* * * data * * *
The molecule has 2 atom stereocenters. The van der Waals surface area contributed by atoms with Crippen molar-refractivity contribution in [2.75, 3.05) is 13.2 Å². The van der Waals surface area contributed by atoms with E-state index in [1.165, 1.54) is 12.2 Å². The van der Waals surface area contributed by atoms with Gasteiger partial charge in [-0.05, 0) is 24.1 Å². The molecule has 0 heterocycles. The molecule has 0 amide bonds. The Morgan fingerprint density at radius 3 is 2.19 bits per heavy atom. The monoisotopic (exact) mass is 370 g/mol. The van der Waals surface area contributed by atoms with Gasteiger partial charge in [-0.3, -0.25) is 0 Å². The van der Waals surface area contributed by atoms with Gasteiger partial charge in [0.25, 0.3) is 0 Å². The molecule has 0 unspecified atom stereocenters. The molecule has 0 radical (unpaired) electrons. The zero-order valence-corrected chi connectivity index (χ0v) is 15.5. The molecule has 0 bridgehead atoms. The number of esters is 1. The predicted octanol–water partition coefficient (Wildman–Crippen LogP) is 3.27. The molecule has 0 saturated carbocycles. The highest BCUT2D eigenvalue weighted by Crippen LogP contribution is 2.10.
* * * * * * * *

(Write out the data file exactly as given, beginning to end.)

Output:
The molecule has 2 atom stereocenters. The van der Waals surface area contributed by atoms with Crippen molar-refractivity contribution in [2.75, 3.05) is 13.2 Å². The van der Waals surface area contributed by atoms with E-state index in [1.165, 1.54) is 12.2 Å². The van der Waals surface area contributed by atoms with Gasteiger partial charge in [-0.05, 0) is 24.1 Å². The molecule has 0 heterocycles. The molecule has 0 amide bonds. The Morgan fingerprint density at radius 3 is 2.19 bits per heavy atom. The monoisotopic (exact) mass is 370 g/mol. The van der Waals surface area contributed by atoms with Gasteiger partial charge in [-0.3, -0.25) is 0 Å². The van der Waals surface area contributed by atoms with Gasteiger partial charge in [0.25, 0.3) is 0 Å². The molecule has 0 unspecified atom stereocenters. The molecule has 0 radical (unpaired) electrons. The zero-order valence-corrected chi connectivity index (χ0v) is 15.5. The molecule has 0 bridgehead atoms. The number of esters is 1. The predicted octanol–water partition coefficient (Wildman–Crippen LogP) is 3.27. The molecule has 0 saturated carbocycles. The highest BCUT2D eigenvalue weighted by Crippen LogP contribution is 2.10.